Join University of Chicago’s Chang-Tai Hsieh for a discussion on state-connected private owners in China. In new research, Hsieh and co-authors use administrative registration data on the universe of Chinese firms from 2000 to 2019 to document the importance of “connected” investors in the growth of Chinese private owners over the last two decades. A key feature of the registration data is that it provides information on the owner of every Chinese firm, which they use to identify firms with “connected” investors defined as state-owned firms or private owners with equity ties to state-owned firms. This ownership information reveals two key facts. First, there is a clear hierarchy of private owners in terms of the closeness of their equity links with state owners. Second, the hierarchy of private owners with connected investors is relatively recent phenomena. The share of registered capital of connected private owners increased by almost 20 percentage points between 2000 and 2019. In the next seminar, Hsieh will be joined by University of Alberta’s Randall Morck for a detailed discussion of these findings and the implications.
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About the Seminar Series
Financial market development goes hand-in-hand with economic growth. The development of China’s capital markets in terms of size, regulations, capability, and efficiency has been impressive. China may now even lead globally in some dimensions, notably e-payments systems. Yet, China’s capital markets are still a work-in-progress facing both generic and unique challenges. Other Asian capital markets have even greater uneven development. Some in advanced Asian economies have acquired globally acclaimed reputation and capabilities while various regulatory and structural weaknesses dwarf others. Corporations and investors have been inclined to arbitrage cross-border regulatory and developmental gaps; so the very uneven status of capital markets across Asia is a policy issue for the governments in the entire region and perhaps globally. Analyzing the positive and negative lessons in the functioning of Asia’s capital markets, and identifying reforms and applications of technology that could further improve Asian capital markets’ allocation efficiency, financial inclusion, and forewarning against reforms that might cause problems can benefit practitioners, policymakers and researchers, and can contribute significantly to overall prosperity.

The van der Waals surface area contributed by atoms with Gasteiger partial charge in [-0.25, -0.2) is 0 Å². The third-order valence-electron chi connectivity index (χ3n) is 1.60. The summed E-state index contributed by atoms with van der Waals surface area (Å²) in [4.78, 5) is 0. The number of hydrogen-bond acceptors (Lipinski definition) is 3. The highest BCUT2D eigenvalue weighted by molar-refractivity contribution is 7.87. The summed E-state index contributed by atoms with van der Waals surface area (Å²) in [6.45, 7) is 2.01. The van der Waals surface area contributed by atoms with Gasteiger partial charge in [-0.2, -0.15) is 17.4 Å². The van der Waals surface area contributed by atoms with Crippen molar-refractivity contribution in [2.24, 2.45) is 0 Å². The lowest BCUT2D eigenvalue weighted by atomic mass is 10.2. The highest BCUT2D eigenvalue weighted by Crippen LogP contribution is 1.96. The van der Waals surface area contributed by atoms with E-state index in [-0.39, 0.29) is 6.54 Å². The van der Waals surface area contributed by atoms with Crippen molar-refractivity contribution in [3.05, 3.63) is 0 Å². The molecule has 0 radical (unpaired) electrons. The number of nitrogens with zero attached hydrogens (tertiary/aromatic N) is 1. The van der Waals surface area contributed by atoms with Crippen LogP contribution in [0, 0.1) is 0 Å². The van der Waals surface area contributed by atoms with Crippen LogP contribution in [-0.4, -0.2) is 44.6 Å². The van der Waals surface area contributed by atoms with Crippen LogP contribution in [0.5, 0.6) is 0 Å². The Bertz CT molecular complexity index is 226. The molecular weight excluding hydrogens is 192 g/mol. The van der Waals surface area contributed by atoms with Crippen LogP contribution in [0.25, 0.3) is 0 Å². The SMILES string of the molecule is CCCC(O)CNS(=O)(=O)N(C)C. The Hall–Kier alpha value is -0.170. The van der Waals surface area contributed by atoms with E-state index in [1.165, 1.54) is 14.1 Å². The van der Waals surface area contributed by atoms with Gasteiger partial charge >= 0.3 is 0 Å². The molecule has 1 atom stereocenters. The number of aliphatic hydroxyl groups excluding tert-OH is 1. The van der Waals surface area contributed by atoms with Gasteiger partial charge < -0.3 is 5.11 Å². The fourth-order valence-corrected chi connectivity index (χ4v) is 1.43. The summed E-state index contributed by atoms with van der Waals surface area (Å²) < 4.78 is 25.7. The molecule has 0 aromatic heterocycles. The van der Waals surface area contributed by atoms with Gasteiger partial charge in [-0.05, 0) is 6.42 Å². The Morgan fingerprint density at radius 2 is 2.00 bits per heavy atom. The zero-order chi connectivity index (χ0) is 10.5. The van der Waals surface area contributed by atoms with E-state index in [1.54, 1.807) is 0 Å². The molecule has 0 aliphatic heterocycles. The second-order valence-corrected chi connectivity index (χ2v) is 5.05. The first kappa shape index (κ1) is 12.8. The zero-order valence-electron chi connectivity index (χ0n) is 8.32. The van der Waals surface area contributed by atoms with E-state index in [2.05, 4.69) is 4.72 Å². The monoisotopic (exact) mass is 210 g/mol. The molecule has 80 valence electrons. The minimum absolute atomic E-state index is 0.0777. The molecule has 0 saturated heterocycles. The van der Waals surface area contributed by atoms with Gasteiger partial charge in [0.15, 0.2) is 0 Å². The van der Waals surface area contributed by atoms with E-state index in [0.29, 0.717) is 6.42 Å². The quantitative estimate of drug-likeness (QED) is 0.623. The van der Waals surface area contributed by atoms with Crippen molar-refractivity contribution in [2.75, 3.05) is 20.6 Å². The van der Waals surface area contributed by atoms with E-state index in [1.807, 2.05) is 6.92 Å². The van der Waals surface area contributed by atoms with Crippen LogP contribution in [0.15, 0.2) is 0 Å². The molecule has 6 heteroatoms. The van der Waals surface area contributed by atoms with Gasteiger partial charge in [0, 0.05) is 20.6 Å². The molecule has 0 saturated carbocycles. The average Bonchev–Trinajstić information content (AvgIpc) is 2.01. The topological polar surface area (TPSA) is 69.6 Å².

The ABFER and the University of Chicago’s Becker Friedman Institute China (BFI-China), in collaboration with National University of Singapore (NUS) Business School, Shanghai Advanced Institute of Finance (SAIF), The Chinese University of Hong Kong (CUHK) Department of Economics, CUHK-Shenzhen and Tsinghua University PBC School of Finance (Tsinghua PBCSF), hope to provide a virtual network to benefit researchers, policymakers, and practitioners from Asia and beyond.
All times are listed in Central Standard Time. A unique Zoom webinar link will be sent to you two days before the event.
Each session lasts for an hour (30 minutes for the author, 15 minutes for the discussion, 15 minutes for participants’ Q&A).